Planetary nebulas are perhaps one of the most spectacular sights in the night sky. Learn the definition of a planetary nebula and take a look at some of the most famous ones in the universe in this lesson.
Planetary Nebula Defined
Peering through a small telescope, one might notice the similarities between the glow of a planetary nebula and the light from a planet; they both look like small disks. Besides likeness in name, this is the only real similarity between a planetary nebula and a planet. Planetary nebulas are much larger and perhaps far more spectacular.A planetary nebula is the immense, glowing cloud of dust that is forcefully ejected from a low mass star as it enters the last phase of its life. The dust cloud glows because of energy released by the remaining core of the dying star. Planetary nebulae occur in a variety of shapes, sizes and colors.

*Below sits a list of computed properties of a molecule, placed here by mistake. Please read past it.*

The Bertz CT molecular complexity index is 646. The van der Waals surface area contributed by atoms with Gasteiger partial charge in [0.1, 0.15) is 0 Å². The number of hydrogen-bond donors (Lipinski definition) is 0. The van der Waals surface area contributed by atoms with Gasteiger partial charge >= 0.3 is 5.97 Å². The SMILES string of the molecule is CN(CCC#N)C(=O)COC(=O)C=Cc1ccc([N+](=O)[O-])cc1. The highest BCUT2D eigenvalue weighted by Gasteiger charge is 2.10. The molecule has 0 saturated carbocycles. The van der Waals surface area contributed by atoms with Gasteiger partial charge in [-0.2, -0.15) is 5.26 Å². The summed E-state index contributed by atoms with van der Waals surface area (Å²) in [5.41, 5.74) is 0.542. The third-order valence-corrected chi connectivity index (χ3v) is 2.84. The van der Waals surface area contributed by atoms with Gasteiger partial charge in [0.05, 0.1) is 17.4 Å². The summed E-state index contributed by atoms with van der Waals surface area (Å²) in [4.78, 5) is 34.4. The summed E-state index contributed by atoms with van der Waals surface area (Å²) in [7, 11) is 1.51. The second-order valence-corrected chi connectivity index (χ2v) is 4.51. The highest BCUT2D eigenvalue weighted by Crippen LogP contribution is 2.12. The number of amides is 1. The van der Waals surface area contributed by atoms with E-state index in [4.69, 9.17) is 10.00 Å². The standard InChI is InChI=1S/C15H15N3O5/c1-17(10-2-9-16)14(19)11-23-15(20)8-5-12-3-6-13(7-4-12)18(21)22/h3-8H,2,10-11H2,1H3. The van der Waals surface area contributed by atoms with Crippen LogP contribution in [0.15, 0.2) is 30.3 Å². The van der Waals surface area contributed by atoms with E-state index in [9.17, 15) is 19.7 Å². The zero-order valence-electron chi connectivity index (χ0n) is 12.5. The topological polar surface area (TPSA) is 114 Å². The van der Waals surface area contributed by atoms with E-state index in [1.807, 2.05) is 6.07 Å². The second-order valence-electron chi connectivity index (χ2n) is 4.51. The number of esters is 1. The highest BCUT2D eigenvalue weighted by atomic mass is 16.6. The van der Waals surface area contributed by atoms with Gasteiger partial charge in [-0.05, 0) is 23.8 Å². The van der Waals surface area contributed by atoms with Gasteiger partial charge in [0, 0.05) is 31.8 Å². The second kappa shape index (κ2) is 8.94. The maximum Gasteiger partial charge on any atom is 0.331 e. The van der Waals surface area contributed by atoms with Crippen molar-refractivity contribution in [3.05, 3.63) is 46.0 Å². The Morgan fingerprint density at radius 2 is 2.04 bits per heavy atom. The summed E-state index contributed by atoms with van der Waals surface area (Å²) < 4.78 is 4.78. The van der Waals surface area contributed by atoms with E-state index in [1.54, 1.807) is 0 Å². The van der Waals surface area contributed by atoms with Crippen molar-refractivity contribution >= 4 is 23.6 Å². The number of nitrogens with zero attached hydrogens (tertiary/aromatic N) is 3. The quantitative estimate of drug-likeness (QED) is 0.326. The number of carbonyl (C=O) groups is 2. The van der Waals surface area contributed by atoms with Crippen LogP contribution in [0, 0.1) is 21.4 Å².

Life of Planetary Nebulae
As a low mass star, which is a star with a mass less than twice the mass of our sun, approaches the end of its life, it begins to use up the last of its fuel.
Initially, it will use up all of its hydrogen. When this happens, the star expands into a red giant and begins burning helium. As the red giant burns through its helium supply, inert carbon begins building up at the star’s core. When the last of the helium has been used, the star sheds its outer layers into space, leaving the small inert carbon core at the center of a huge cloud of dust.
Energy from the cooling carbon core energizes the dust cloud, making it glow. This is the birth of a planetary nebula.The dying little star is known as a white dwarf. Initially the star is very hot and glows with white light. The surrounding dust cloud is very tightly packed around the white dwarf. As the white dwarf cools, the strength of the energy it emits diminishes and the dust cloud begins to spread out.
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